Is Attending to Your Dreams “Worth It”?
There are some people who might look a bit oddly at you if you tell them you pay close attention to your dreams. To some people, in fact, it seems like an incredibly “flaky” thing to do.
Often, these people subscribe to the “daily regurgitation” theory of dreaming. Their understanding of where dreams come from is that the mind sort of soaks up all the impressions and images from the day, and then at the end of the day has to wring itself out, or clear itself from all the accumulated daily grunge. This “grunge disposal”, on their view, is what dreaming is. “After all” they say, “I had a dream that involved Harry Potter last night, and I just went to see the Harry Potter movie two days ago. So surely seeing the Harry Potter movie made me dream about it!”
However, dreaming is really not that psychologically simple a process. It’s unquestionably true that the dream will use imagery or ideas from a person’s recent life. So if you went to the Harry Potter movie yesterday, it might very well appear in your dreams. But does that mean that the Harry Potter movie caused your dream? There are lots of things that you experienced in, say, the last 48 hours. So why would the dream focus specifically on this? As opposed to, say, the time you spent stuck in traffic on the QEW or the scrumptious BBQed ribs you had for dinner?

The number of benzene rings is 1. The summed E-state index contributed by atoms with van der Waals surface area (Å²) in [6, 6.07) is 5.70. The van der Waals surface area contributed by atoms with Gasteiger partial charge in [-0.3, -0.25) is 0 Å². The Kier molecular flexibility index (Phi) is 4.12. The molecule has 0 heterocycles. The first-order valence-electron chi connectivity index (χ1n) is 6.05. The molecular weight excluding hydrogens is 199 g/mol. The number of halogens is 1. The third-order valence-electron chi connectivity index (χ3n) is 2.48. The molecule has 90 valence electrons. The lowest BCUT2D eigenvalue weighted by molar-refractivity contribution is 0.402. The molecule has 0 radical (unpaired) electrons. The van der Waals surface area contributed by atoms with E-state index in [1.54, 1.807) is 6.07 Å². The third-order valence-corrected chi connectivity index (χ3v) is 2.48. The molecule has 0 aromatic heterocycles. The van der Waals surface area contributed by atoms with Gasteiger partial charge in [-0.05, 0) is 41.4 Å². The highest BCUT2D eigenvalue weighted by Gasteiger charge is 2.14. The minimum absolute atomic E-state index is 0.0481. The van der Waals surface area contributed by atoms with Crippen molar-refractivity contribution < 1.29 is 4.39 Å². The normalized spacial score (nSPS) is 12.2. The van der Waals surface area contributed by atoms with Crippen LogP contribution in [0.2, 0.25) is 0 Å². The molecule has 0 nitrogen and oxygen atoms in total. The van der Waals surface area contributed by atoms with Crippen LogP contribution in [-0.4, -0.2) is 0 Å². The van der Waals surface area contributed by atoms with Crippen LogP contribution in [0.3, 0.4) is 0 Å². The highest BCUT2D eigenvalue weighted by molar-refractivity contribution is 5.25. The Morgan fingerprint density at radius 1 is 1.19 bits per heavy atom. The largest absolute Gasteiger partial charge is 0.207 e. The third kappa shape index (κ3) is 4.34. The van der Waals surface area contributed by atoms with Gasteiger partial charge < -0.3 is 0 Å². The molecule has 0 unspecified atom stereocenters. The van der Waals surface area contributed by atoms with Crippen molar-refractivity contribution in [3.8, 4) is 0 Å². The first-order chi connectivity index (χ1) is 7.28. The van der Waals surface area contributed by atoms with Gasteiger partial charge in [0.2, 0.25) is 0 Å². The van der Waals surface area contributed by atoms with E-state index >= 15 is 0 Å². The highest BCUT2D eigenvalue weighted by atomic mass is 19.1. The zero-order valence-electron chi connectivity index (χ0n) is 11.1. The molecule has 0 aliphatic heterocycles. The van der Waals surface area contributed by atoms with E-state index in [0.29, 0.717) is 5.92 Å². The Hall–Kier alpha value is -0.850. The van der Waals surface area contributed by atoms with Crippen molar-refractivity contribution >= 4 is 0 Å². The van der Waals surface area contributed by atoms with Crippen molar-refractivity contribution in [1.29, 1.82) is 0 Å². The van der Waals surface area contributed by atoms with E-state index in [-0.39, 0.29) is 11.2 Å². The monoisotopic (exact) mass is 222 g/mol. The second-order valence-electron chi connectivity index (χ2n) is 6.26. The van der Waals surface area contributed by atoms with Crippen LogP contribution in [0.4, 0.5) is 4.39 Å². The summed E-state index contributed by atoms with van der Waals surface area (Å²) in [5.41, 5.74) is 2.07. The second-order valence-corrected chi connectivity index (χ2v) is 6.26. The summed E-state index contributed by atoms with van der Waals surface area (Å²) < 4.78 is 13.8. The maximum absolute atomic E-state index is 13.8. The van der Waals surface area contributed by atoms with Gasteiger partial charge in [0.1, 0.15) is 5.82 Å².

To determine the answer to that question may take some real inner exploration. But it can reveal a great deal to you about your unconscious and your inner life. The answer will depend very much on what Harry Potter or the Harry Potter movie symbolizes for you. That will depend on both your personal associations (e.g., if your brother is the biggest Harry Potter fan ever, the dream may have something to do with him, one way or another) and also on the more objective or archetypal meaning of the symbol (e.g., Harry Potter is very much an archetypal hero, and the dream may have something to do with the heroic aspect of yourself).
Conscious, careful recording and examination of your dreams will be “worth it”. There is a great deal of your self contained within them, and they offer the chance to know your psyche and the hitherto unknown aspects of who you are.
What do you think about your dreams? I’d be interested to talk with you about them, and to hear how they’ve been meaningful or important in your life.
My very best wishes to you on your individual journey to wholeness,
Website for Brian’s Oakville and Mississauga Practice: www.briancollinson.ca
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